Author Archives: sheryl.williams

About sheryl.williams

Horticulture Program Assistant

Austin’s December Vegetable Garden by Paula Wolfel

Hooray for Rain! Gardening slows down a bit during this month.  As predicted, some of us had our first freeze a few weeks ago, as well as lots of rain!!   So hopefully all preparations were made last month for the lower temperatures, and the rain reduced irrigations needs. Make sure you continue to protect all new transplants from freeze and their first frost in the December vegetable garden.  If the temperatures fall below 28 degrees then cover your plants, securing them with soil, bricks, rocks, or pins.  In… Read More →

Help Overwintering Insects by Wizzie Brown

Provide Shelter for Overwintering Insects If you want to help increase the survival of overwintering insects these next few months, there are some things you can do to provide them with shelter during colder times of the year. Why Bother? First of all, why should you provide shelter for overwintering insects? Not all insects are pests! It is estimated that less than 5% of insect species are considered pests which means the majority of insects are beneficial or just hanging around the landscape. Any of you that have… Read More →

Leach Teaching Gardens Visit by Kay Angermann

Texas A&M Campus-More than tailgating and football When most folks from central Texas think about Texas A&M, they think about the days of big football rivalries, core cadets and not so funny Aggie jokes. I spent quite a few weekends at A&M with my Aggie friends in my 20’s going to bonfires, games and doing what college kids do. I did not realize until a few recent visits how large and beautiful the Texas A&M campus is. As of 2021 it has a total undergraduate enrollment of 56,723,… Read More →

Austin’s November Vegetable Garden By Paula Wolfel

Although the daytime temperatures may not indicate it, Fall has arrived for Austin’s November Vegetable Garden. It’s that goofy time of year where you are finally enjoying your summer garden and yet preparing for the first frost. According to National Weather Service, the average first frost in Austin is November 29th. Thinking Ahead: Preparation for the First Frost We know it’s coming, so make preparations now so that you aren’t scrambling at the last minute. Two things you can do right now is to mulch around all your… Read More →

Last Chance for Fall Plant Cuttings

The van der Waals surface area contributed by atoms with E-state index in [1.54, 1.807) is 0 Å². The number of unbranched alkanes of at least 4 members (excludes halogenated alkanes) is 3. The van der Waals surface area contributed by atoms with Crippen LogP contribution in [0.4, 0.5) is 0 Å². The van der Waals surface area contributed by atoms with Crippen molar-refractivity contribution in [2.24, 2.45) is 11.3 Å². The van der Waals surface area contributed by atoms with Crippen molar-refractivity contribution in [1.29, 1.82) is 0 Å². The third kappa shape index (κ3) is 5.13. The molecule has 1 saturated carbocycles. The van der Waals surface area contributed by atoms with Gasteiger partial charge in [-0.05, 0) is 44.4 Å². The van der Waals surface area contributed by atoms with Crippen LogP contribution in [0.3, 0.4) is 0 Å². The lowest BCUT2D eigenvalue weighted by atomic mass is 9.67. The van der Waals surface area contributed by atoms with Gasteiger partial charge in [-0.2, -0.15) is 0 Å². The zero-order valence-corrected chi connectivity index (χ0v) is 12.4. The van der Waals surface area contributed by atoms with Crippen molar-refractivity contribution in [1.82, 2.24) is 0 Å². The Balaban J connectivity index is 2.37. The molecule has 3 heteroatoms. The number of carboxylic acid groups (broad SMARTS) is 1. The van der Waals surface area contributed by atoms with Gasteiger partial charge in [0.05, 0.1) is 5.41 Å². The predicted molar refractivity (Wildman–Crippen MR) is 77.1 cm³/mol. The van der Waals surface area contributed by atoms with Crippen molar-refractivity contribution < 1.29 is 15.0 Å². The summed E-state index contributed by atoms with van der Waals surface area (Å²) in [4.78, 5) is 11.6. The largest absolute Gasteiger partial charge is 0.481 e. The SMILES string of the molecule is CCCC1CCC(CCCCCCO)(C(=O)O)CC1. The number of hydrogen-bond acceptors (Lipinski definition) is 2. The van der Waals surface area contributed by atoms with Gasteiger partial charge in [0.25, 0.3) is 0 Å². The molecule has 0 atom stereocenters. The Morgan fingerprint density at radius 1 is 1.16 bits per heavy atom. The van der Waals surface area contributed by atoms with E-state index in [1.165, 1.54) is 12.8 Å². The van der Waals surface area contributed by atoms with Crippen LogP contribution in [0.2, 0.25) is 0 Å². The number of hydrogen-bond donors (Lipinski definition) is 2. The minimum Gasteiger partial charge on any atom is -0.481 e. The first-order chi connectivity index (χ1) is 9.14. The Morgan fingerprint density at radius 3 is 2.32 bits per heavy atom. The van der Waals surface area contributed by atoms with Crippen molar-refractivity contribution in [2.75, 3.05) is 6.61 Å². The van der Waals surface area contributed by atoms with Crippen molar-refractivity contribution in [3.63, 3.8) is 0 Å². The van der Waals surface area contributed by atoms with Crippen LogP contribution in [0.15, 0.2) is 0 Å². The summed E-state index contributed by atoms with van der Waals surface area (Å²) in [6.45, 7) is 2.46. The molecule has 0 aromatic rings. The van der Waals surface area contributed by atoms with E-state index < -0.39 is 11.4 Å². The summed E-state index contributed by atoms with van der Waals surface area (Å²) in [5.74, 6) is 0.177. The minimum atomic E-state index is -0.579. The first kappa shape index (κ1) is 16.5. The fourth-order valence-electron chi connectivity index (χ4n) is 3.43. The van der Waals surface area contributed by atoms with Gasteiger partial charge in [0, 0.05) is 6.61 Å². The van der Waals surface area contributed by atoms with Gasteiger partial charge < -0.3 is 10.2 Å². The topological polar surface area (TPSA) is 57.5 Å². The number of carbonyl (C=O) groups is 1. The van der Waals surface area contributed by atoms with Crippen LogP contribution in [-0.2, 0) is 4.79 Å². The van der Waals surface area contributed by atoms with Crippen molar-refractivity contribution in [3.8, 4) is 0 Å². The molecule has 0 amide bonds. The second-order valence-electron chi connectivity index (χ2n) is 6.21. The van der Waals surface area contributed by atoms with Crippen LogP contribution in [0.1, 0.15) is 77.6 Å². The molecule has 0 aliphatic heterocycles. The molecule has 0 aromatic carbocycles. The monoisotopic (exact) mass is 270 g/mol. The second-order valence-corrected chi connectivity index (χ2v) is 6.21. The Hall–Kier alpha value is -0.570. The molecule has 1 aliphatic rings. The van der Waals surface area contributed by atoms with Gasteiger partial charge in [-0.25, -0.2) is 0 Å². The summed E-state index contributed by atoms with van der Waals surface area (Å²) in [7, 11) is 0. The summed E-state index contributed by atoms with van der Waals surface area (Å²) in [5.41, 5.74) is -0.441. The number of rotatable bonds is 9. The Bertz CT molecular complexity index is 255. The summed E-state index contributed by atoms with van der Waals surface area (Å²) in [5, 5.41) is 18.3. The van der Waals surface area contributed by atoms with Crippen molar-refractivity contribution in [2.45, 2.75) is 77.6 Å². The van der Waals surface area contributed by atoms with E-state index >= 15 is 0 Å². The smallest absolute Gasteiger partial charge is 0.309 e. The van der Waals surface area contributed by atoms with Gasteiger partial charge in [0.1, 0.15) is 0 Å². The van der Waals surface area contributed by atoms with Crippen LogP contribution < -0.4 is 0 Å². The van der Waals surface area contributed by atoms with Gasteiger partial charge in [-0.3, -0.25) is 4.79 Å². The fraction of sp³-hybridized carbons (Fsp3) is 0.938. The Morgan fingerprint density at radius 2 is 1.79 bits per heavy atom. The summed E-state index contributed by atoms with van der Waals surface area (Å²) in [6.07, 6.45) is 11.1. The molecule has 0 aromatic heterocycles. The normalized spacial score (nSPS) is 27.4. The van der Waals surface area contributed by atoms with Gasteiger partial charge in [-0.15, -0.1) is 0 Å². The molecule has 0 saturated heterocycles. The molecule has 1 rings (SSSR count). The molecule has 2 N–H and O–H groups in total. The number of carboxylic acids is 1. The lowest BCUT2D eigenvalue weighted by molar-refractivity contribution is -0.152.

Take Herbaceous Plant Cuttings Now October is a great time to take plant cuttings of your favorite perennials to propagate in your greenhouse or home over the winter. Propagating your own plants now helps to preserve plants that might be lost in the upcoming freezes and is a source of free plants for spring planting. Eight Steps for Successful Plant Propagation Propagation Medium The first thing you need is the right medium to root your cuttings in. Aeration, drainage and ability to hold moisture are all important characteristics… Read More →

Where are the Birds?

Are Migratory Bird Populations Down? Dr. Maureen Frank, an Assistant Professor & Extension Wildlife Specialist, recently issued a wildlife update based on the several questions she’s received this fall about bird populations. Maureen reports that she’s hearing from backyard birders who have noticed their feeders are awfully quiet, and they are wondering if something is wrong. It’s Normal for Fall to be Quiet Fall is a pretty quiet time for birds, especially before the cold fronts arrive. The species that breed in the Austin area in the summer… Read More →

Gossamer Winged Butterflies by Wizzie Brown

Gossamer winged butterflies, family Lycaenidae, are the second largest family of butterflies after Nymphalidae. There are over 6,000 species in the world with over 100 species in North America. Characteristics of Gossamer Winged Butterflies Adults are small, usually under 5 cm, brightly colored, and often metallic. Many species will have tails on the hindwing. The larvae are flattened and slug-like and have a gland that releases a sugary substance similar to honeydew that is used to “bribe” ants for protection. Lycaenindae is split into 7 subfamiles, 3 of… Read More →

Vegetable Gardening in October

Enjoy Cool October Vegetable Gardening For a while there I was afraid the summer heat was never going to end. Thankfully we have dipped below 100 and (be still my beating heart) are having morning temps in the 60’s. That means I’m back out in the garden in earnest and trying to salvage my heat-stressed plantings. You too can take advantage of our cooler weather and plant brassicas, root crops, greens, and garlic. Try Garlic This Year Garlic makes a great addition to any garden as long as… Read More →

Floodwater Mosquitoes by Wizzie Brown

All Abuzz About Mosquitoes If you’ve been outside lately, you have most likely noticed the giant mosquitoes that seem to want to pick people up and carry them off. With recent weather conditions, floodwater mosquitoes have emerged in large numbers. Floodwater mosquitoes lay their eggs above the water line in ponds, ditches, pastures, or other places where water collects. The eggs can remain in dry areas and when these areas are flooded the eggs hatch, leading to swarms of hungry mosquitoes. These mosquitoes are larger than mosquitoes we… Read More →

7 Summertime Hacks for Backyard Chickens by Susan Wozniak

Heat Stress in Chickens Can Be Serious This summer we have experienced record-high temperatures which causes heat stress in chickens. Although chickens are adaptable to weather changes, they usually perform at their best around 75° Fahrenheit and below, according to research at North Carolina State University Poultry Science Extension. Consistently high summer temperatures causing heat stress in chickens can halt their egg-laying or even lead to death. Although chickens will pant like dogs to dissipate heat, it’s important for the flock owner to provide cooling options for backyard… Read More →